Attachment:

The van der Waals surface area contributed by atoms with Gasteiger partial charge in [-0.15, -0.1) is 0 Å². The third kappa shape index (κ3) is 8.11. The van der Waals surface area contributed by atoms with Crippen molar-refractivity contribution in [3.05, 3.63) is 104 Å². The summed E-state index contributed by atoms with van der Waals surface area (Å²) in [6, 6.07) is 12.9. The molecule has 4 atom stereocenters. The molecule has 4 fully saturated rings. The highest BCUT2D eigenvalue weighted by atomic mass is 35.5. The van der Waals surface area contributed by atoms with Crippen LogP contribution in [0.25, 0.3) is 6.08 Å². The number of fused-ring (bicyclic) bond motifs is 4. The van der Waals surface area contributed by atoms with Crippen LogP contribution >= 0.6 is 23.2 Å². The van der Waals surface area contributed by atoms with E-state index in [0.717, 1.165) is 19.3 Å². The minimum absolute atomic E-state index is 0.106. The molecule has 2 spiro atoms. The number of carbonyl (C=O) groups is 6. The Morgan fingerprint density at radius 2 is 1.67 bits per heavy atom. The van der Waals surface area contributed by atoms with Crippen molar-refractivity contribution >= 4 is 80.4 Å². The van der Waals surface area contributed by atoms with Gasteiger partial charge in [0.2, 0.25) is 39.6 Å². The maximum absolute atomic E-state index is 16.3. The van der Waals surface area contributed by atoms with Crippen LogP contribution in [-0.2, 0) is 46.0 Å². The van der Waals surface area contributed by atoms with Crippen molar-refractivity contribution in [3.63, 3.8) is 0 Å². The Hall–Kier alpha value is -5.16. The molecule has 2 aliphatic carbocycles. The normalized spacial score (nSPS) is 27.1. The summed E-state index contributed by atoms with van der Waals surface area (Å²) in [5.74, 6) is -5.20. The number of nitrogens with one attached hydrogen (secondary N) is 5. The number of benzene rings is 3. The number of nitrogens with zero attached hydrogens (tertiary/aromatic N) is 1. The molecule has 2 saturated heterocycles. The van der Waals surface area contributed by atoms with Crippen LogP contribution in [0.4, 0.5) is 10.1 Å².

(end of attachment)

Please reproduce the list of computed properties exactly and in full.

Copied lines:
The van der Waals surface area contributed by atoms with Gasteiger partial charge in [-0.15, -0.1) is 0 Å². The third kappa shape index (κ3) is 8.11. The van der Waals surface area contributed by atoms with Crippen molar-refractivity contribution in [3.05, 3.63) is 104 Å². The summed E-state index contributed by atoms with van der Waals surface area (Å²) in [6, 6.07) is 12.9. The molecule has 4 atom stereocenters. The molecule has 4 fully saturated rings. The highest BCUT2D eigenvalue weighted by atomic mass is 35.5. The van der Waals surface area contributed by atoms with Crippen LogP contribution in [0.25, 0.3) is 6.08 Å². The number of fused-ring (bicyclic) bond motifs is 4. The van der Waals surface area contributed by atoms with Crippen LogP contribution >= 0.6 is 23.2 Å². The van der Waals surface area contributed by atoms with E-state index in [0.717, 1.165) is 19.3 Å². The minimum absolute atomic E-state index is 0.106. The molecule has 2 spiro atoms. The number of carbonyl (C=O) groups is 6. The Morgan fingerprint density at radius 2 is 1.67 bits per heavy atom. The van der Waals surface area contributed by atoms with Crippen molar-refractivity contribution >= 4 is 80.4 Å². The van der Waals surface area contributed by atoms with Gasteiger partial charge in [0.2, 0.25) is 39.6 Å². The maximum absolute atomic E-state index is 16.3. The van der Waals surface area contributed by atoms with Crippen LogP contribution in [-0.2, 0) is 46.0 Å². The van der Waals surface area contributed by atoms with Crippen molar-refractivity contribution in [3.63, 3.8) is 0 Å². The Hall–Kier alpha value is -5.16. The molecule has 2 aliphatic carbocycles. The normalized spacial score (nSPS) is 27.1. The summed E-state index contributed by atoms with van der Waals surface area (Å²) in [5.74, 6) is -5.20. The number of nitrogens with one attached hydrogen (secondary N) is 5. The number of benzene rings is 3. The number of nitrogens with zero attached hydrogens (tertiary/aromatic N) is 1. The molecule has 2 saturated heterocycles. The van der Waals surface area contributed by atoms with Crippen LogP contribution in [0.4, 0.5) is 10.1 Å².